Gathering in Memory
More than 40 people gathered Wednesday in Falmouth to kneel for nine minutes and 29 seconds of silence. The vigil on the Falmouth Village Green honored George Floyd, the Black man killed by a white police officer last May in Minneapolis.
This week a jury convicted Derek Chauvin of murder. Prosecutors in the case say that Chauvin kneeled on the neck of Floyd for nine minutes and 29 seconds, even longer than was originally reported.
Paula Johnson of Falmouth was at the Falmouth vigil, and said the video of Chauvin kneeling on Floyd’s neck has forever changed the conversation about racism.
“Unfortunately now, we’re going to have to have visual accounts, not just body cameras,” said Johnson. “Anytime we see something, people will have to do their due diligence and videotape it. That videotape changed the world. They could not lie about it.”
The group Racial Justice Falmouth organized the vigil.
Charles D. Evans of Falmouth, who also attended, said the verdict was only a step toward justice for people of color.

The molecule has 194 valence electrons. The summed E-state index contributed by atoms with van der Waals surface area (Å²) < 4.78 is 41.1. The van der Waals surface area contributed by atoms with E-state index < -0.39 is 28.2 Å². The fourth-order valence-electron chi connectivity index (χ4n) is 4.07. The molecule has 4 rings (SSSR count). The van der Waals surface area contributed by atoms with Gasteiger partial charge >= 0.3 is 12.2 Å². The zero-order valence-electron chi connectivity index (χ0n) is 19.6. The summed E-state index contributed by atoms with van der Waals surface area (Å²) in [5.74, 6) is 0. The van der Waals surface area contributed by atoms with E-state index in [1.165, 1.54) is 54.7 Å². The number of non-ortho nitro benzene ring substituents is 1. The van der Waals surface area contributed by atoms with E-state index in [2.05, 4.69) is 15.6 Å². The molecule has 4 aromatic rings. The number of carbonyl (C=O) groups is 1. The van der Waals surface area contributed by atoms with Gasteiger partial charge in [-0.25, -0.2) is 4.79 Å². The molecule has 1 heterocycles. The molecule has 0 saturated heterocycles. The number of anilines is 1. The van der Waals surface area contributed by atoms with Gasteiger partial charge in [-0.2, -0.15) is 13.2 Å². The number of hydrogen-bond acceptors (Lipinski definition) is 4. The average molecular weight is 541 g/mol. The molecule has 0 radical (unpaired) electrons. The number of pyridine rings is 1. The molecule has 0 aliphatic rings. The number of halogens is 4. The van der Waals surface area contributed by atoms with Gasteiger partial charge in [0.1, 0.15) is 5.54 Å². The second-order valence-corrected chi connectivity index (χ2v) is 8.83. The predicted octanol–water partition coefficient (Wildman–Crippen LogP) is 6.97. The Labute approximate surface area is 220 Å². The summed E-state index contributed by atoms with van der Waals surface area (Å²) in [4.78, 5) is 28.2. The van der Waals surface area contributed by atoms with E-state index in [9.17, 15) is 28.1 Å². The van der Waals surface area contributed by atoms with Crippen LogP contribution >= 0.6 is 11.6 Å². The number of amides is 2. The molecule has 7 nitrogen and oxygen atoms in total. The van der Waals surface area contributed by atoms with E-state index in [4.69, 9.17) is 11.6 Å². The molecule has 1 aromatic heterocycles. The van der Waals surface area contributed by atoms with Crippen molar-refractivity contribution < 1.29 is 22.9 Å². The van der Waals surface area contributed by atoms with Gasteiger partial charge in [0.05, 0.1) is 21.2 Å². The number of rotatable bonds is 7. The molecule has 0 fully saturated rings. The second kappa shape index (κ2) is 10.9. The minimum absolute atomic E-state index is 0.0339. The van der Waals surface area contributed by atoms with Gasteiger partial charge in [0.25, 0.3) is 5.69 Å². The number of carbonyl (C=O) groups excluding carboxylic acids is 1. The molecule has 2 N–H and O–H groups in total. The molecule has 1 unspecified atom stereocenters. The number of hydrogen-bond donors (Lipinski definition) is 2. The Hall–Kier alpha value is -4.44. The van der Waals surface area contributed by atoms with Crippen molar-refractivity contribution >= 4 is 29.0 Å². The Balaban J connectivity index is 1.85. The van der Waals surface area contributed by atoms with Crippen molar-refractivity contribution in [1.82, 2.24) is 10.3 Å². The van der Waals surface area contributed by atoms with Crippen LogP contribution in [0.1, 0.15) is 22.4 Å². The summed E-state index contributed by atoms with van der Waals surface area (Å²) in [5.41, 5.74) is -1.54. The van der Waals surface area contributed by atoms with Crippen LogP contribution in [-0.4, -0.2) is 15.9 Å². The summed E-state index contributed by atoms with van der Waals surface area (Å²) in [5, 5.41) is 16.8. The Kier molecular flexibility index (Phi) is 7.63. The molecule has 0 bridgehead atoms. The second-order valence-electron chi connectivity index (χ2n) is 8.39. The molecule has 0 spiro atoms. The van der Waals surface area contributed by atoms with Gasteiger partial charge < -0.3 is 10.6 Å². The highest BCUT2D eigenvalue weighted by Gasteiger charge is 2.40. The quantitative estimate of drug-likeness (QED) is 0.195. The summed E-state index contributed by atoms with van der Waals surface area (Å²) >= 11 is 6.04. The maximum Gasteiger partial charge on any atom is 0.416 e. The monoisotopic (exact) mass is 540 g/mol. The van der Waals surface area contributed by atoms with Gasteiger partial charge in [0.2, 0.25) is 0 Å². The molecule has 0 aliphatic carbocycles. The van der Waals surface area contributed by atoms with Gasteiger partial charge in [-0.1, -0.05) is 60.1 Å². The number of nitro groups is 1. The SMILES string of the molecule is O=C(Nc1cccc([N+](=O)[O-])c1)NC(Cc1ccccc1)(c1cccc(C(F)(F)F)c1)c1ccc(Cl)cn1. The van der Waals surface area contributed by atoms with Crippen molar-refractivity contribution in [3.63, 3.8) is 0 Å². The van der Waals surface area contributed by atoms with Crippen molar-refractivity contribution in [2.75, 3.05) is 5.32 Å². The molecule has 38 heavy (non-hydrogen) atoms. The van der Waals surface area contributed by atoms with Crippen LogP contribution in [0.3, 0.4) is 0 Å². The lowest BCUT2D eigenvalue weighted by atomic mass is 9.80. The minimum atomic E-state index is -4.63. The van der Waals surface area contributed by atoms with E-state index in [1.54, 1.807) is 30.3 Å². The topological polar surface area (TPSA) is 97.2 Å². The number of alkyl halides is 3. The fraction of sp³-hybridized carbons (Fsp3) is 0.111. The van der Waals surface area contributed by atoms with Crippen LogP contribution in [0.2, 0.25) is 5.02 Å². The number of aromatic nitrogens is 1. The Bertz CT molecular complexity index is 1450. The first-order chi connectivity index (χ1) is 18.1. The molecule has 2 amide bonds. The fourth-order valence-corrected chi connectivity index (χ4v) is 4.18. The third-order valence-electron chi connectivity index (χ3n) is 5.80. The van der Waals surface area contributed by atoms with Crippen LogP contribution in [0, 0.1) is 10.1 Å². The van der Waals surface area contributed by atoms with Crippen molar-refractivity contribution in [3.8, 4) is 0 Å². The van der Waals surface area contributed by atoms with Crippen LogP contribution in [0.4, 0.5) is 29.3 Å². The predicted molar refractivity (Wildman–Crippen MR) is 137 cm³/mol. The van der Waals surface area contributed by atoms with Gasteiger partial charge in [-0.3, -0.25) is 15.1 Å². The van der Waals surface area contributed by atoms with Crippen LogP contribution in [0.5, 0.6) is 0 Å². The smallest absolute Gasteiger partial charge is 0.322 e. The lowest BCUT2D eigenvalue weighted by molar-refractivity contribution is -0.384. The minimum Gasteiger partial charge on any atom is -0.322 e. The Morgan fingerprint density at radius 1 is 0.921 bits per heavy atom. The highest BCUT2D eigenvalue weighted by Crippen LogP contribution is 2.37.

“This verdict is just a drop in the ocean,” said Evans. “The main thing is, we have to tear down that Blue Wall. But I think with the police department testifying against [Chauvin]—a lot of them came forward—I think that’s the first step to, hopefully, tearing down that Blue Wall.”
Since the verdict was announced Tuesday, the federal Justice Department has said it will investigate misconduct within the Minneapolis police department.
Paul Glass of Falmouth also attended the vigil. He said he’s hopeful for reform, but he believes there’s a long way to go.
“Poor policing is not over,” Glass said. “It’s systemic. It’s woven into the fabric of the blue uniform and it needs to be routed out. This is just the beginning.”
President Biden is demanding that Congress address misconduct within policing.